Monday, 30 June 2008


I’ve been thinking about this recently; what to do with both recipe and finished product leftovers? Personally I hate throwing food out (or to be honest throwing anything out), so I like to have uses for that little bit it would be a waste to bin. I kept baking in mind, as I don’t do much cooking myself.

Egg whites
Meringues are the obvious solution and there’s a world of recipes out there. However did you know that egg whites can be frozen? Just pop them in an airtight container and freeze as normal. Don’t forget to label what is in it and how many though; it can be hard to work out what they are a few weeks later.
You could also make petit fours like I did here.

Egg yolks
Pastry is the normal use for egg yolks, but if a lot of whole eggs are needed (particularly successfully in a fruit cake) a yolk can be substituted for a whole egg. There’s a limit on this though, as they whites are the binding agent, I’d say no more than 1/3 should be just yolks.
Here’s a good page with recipes for eggs yolks, including crème brulee and chocolate mouse

It’s worth noting that egg yolks can be frozen, but you need to add another ingredient, as otherwise they thicken. I can’t seem to find a definitive way to do this and haven’t tried myself, so I leave you to the hands of google I’m afraid.

Eggs are best frozen separated; the results are better and it allows more flexibility. Both parts can be kept for a few days in the fridge; I put them in a cup with some cling film over the top.
It may seem a bit icky, but don’t dismiss slightly out of date eggs as off. In most cakes they are perfectly fine, as long as you’re cooking them and the recipe doesn’t state as fresh as possible. Use your own judgement on this, but I think that a few days is ok, any more is pushing your luck.

Either uneaten cake or trimmings from reshaping can leave unwanted leftovers. If I’m honest I normally eat them white waiting for the cake to cool, but I suppose they could have other uses.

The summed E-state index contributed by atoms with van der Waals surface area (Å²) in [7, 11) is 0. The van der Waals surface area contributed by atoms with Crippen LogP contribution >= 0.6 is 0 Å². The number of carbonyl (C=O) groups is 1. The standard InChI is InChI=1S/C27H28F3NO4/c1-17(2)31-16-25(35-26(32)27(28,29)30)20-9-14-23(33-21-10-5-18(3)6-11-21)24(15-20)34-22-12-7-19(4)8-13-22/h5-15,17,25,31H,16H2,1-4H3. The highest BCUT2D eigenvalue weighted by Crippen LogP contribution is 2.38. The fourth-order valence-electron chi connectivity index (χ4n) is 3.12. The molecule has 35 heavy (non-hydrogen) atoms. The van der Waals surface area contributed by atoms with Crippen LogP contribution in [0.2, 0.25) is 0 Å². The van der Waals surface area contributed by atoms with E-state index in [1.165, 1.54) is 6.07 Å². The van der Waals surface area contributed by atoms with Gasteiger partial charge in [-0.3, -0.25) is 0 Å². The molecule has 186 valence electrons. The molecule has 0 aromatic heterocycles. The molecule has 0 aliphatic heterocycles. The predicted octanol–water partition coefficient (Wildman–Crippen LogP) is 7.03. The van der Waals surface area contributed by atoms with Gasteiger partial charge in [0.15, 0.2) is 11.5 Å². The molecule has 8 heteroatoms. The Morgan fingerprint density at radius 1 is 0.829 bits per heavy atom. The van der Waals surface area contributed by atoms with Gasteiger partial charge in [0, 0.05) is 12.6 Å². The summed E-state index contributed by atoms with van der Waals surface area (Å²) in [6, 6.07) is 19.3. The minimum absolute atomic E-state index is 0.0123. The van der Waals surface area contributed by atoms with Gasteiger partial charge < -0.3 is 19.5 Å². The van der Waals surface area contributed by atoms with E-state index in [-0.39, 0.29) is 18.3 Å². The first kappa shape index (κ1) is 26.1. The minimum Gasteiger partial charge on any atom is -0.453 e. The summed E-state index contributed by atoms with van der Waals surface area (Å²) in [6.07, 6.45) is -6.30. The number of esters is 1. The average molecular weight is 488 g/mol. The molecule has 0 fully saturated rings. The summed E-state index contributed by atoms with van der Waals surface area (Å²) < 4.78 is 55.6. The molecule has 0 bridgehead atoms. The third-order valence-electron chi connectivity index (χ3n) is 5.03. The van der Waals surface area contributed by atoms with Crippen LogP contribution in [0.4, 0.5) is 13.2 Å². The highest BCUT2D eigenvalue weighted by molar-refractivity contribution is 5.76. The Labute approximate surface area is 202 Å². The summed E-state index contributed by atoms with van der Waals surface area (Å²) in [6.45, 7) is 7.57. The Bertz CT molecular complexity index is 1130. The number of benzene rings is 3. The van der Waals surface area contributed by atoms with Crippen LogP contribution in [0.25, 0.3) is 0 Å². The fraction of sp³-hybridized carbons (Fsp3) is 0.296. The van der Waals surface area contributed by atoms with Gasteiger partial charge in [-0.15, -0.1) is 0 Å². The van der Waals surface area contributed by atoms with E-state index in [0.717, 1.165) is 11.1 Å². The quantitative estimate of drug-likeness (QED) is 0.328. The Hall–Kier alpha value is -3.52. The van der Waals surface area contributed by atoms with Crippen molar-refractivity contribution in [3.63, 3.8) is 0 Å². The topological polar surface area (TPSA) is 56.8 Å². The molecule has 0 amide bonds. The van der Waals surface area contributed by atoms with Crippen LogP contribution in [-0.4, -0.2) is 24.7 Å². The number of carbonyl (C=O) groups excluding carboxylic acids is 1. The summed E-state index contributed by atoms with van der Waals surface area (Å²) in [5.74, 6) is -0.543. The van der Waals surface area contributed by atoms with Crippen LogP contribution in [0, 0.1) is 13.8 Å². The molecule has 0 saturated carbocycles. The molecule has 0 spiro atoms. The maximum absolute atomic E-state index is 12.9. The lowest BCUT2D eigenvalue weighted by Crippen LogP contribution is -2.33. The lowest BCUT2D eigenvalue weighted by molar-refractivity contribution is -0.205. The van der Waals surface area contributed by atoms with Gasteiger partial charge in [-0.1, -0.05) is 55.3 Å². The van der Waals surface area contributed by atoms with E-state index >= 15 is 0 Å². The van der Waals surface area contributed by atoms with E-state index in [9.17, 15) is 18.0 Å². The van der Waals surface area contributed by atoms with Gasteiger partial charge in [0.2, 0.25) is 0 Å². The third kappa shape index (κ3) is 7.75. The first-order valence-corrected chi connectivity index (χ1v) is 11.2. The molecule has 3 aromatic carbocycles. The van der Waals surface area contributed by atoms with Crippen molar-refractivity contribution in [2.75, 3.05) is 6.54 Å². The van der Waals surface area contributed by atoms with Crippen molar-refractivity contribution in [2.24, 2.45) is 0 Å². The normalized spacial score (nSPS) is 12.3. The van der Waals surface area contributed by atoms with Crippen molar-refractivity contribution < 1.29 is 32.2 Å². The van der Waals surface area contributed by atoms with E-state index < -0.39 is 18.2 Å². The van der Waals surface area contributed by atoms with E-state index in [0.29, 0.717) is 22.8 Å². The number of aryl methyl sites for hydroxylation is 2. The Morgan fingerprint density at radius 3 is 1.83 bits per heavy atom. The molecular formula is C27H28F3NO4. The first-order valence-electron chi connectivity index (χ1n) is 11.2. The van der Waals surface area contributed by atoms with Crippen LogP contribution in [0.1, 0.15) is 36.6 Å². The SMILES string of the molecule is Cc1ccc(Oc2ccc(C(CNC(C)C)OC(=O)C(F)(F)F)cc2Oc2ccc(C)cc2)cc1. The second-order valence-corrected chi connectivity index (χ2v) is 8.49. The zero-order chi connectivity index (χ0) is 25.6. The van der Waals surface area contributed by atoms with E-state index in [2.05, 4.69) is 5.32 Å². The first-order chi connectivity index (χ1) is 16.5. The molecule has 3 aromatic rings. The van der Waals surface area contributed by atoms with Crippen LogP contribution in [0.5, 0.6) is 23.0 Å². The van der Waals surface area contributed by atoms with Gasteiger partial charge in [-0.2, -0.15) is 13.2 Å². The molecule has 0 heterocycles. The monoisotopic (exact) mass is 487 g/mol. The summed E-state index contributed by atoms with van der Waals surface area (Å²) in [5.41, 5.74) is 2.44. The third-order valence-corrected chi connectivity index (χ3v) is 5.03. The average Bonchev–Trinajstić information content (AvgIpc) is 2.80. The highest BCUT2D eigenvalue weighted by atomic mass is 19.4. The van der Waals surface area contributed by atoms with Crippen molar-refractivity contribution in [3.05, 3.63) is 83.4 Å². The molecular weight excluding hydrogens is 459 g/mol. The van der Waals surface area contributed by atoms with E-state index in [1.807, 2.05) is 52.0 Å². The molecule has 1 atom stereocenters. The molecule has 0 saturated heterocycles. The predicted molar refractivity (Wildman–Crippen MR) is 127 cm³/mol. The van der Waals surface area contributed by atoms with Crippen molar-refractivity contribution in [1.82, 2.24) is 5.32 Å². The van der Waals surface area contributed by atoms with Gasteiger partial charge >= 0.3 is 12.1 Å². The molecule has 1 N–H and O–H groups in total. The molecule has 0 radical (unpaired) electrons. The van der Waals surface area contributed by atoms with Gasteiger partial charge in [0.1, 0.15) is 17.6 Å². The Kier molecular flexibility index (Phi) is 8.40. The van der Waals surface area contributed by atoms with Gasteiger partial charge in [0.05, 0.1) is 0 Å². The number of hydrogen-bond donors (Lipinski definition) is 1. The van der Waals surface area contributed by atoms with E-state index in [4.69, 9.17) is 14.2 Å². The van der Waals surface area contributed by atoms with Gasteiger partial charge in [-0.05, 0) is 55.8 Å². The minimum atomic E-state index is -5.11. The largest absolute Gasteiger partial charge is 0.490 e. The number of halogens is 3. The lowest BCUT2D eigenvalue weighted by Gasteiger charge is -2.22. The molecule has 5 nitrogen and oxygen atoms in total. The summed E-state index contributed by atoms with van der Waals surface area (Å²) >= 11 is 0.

One solution I use is to make trifle, as it’s a change from plain cake. Alternatively cake crumbs can be an ingredient in some recipes, such as this one from Cadbury:
This one for chocolate truffles, handy as you could adapt it to make as many or as few as you have cake for:
Or there’s a whole lot of ideas here.

The best advice for this is simply to eat it, but often Scotbloc (cake covering) is just more practical and it’s a bit nasty to eat. Unused chocolate keeps for ages, just follow the instructions on the pack. For the stuff in the bottom of the bowl, rice krispie buns are a staple, plus you can chuck in whatever other leftover decorations, e.g. sweeties you have. The biggest benefit here comes when you only have a few spoonfuls left that aren’t worth keeping.
Alternatively, make decorations for next time, like chocolate curls

Reducing the potential leftovers can be a good step. Generally this means buying smaller quantities of things you are unlikely to use, e.g. golden syrup. It can seem like a bargain to buy the big tin, but if you throw half of it out it just doesn’t make sense. For me this is buttermilk, since it doesn’t keep. It’s amazing in pancakes, so I use the leftovers to make indulgent scones and freeze them instead.
Another option is to change or vary the recipe. I have a great one for chocolate pavlova which uses the yolks to make a chocolate sauce to pour over it.

Well, those are some of the basic ones, if I can think of any more I'll post them. I know a lot here is well known and a bit of repetition, but it’s nice to have it in one place. If you have any tips, please leave me a comment and share!

1 comment:

Ruth Elkin said...

Some great tips here.... I was never sure what I could do with leftover egg yolks except custard.

I'm still working on decreasing leftovers or general food waste too... it's a learning curve!